TILLANDSIAS are probably the most fascinating genus of the Bromeliad family. There are now over 500 species and new varieties are still being discovered. Hybrids are also becoming more common. In nature they range from Florida and Mexico through all of the Central and South American countries, from deserts to rainforests, from freezing to tropical conditions. They vary in size from 1 cm or so to plants in excess of 4 m. Habitat altitude ranges from sea level to elevations of 3000 m. Most Tillandsias are totally epiphytic or “air growing” and are able to extract all moisture and nutrient required to live through a system of trichomes or “fine hairs” on their leaves which gives many of them a silver/grey velvety look. As a general rule, the more silvery they look, the dryer the climate of their native habitat. This silvery surface also reflects heat and keeps the plant cooler in the hot desert areas. The forest dwellers tend to be green or red. Tillandsias vary greatly in size, shape, leaf formation, colour combinations and general adaptability in their native habitat. Some have the most beautiful perfumes. Some have dispensed with a root system and use their leaves to hold onto branches so they do not fall to the forest floor where they might rot away. However, most do have relatively small root systems which attach the plants to various mounting materials such as cacti, bark or branches, rock, sand or leaf litter on the forest floor. They do not use their roots to feed and are not parasites. These plants are very slow growing so patience is required. Single plants can be very attractive but they are at their best when they have formed into larger clumps or colonies. Clumps in flower can be quite spectacular. After flowering, mother plants will make new plants in the form of suckers called “pups” or “offsets”. Remember that growth of a clump is slowest in the early stages.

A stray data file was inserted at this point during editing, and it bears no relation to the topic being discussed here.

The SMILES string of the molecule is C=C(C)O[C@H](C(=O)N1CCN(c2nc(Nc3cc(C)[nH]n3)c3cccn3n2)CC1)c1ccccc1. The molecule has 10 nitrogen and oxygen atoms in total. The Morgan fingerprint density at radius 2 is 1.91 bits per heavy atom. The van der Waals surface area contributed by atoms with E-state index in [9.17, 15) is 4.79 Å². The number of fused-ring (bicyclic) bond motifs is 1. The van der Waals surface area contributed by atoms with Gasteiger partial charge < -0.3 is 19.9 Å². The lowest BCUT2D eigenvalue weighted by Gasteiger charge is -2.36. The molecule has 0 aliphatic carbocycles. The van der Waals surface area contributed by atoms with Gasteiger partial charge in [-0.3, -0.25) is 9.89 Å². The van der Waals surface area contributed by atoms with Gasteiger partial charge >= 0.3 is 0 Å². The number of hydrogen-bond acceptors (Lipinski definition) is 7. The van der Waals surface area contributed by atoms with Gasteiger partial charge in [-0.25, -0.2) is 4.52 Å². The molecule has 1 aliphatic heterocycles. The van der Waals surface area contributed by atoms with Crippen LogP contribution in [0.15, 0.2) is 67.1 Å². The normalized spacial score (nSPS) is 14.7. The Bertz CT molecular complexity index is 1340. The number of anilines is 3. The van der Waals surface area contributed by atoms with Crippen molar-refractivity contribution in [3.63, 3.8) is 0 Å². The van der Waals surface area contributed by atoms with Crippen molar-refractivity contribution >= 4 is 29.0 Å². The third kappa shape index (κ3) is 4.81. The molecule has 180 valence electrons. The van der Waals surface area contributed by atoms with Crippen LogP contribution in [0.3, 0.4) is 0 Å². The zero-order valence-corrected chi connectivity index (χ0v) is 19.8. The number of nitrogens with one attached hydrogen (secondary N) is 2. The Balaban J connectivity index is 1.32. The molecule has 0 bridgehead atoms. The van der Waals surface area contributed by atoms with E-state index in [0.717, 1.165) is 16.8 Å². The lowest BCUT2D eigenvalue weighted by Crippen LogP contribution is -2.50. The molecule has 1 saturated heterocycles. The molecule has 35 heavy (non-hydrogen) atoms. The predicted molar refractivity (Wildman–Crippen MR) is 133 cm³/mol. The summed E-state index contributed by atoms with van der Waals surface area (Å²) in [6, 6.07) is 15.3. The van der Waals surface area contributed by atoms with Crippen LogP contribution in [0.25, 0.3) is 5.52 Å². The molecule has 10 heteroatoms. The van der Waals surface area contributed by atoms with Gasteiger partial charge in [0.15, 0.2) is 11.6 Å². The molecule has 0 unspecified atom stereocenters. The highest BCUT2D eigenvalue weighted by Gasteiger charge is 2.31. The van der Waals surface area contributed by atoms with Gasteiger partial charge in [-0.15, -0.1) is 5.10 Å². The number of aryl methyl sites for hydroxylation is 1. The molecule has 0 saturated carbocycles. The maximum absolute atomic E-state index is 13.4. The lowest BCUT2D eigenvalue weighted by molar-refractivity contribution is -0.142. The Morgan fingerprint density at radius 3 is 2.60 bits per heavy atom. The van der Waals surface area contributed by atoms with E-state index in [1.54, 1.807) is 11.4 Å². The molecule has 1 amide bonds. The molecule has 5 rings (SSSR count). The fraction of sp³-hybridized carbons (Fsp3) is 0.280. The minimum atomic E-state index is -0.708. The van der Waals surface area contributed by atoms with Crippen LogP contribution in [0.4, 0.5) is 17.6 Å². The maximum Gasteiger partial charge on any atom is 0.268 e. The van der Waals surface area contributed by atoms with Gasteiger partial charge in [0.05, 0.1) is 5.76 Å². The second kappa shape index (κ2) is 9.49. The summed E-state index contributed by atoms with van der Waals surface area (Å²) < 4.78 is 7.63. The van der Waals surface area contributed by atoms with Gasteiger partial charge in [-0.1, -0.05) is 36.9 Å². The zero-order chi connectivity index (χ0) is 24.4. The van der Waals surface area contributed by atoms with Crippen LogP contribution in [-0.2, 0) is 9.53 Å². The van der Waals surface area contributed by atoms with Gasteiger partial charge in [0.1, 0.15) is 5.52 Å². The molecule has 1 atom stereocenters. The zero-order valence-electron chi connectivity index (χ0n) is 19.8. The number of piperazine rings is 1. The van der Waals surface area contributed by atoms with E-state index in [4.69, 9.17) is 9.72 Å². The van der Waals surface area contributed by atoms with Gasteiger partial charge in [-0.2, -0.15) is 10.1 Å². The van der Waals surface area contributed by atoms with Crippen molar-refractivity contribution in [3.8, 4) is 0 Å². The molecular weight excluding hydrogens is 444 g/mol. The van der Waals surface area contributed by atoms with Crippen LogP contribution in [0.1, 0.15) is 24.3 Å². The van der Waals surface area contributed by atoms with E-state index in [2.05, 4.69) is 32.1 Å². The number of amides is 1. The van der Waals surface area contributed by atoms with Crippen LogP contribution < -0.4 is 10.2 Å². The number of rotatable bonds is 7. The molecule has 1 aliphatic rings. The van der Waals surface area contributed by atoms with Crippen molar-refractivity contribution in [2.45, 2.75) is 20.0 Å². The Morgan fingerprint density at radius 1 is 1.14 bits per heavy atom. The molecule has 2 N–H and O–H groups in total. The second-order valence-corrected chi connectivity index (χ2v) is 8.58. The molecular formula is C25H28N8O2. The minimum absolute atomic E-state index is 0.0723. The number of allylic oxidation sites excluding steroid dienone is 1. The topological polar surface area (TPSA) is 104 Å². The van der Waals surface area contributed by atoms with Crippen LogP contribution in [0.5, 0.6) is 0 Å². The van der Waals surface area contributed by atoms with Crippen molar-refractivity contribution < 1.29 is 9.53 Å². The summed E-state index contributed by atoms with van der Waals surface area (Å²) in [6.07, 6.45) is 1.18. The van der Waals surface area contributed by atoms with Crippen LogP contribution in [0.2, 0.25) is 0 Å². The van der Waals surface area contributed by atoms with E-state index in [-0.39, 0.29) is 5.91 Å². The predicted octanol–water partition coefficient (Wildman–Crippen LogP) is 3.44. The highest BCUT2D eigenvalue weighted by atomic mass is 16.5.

GROWING Tillandsias require very little attention. Provided they have reasonable conditions they will grow on happily without any fuss whatsoever. However, if a few simple rules are followed, you will get the best out of your plants
CLIMATE Most Tillandsias will adapt to a wide climatic range
GROWING CONDITIONS Tillandsias require light, water, and good air movement to grow well. If these requirements are provided, they can be grown in many and varied situations from open gardens to indoors, but I recommend outdoor growing and taking the plants indoors for short periods. Let’s look at these one by one.
LIGHT As a rule, the silver/grey varieties will tolerate full sun whereas the green plants will require some shade. Most of my plants grow well under 50% shade cloth with the more shade loving plants placed in the shadier positions. Some people use 70% shade cloth with good results but my philosophy is “you can always add shade but it’s difficult to add light”. Plants indoors will do better in a well lit area than a dark corner.
WATER Watering requirements will vary according to individual situations, i.e. indoor or outdoor growing, winter or summer, humidity etc. I believe in under watering rather than over watering because plants can be damaged by over watering whereas they will normally show signs of under watering before damage is done. My plants get a reasonable watering once or twice a week summer and winter and I find this adequate. If plants are not receiving enough water they will show signs of dehydration or dryness. Tillandsias – bergeri and aeranthos are good indicators as they usually let you know first by the leaves pinching into a trough shape. In very severe cases of dehydration, plants can be soaked in a bucket of water for several hours without harming them. Indoor plants may need regular misting with an atomiser (maybe once a day) as the atmosphere inside tends to be dryer particularly if air-conditioned. A thorough watering or soaking once a week is also a good idea. Although regular watering is desirable, plants will not usually come to any harm if unattended for several weeks or even longer.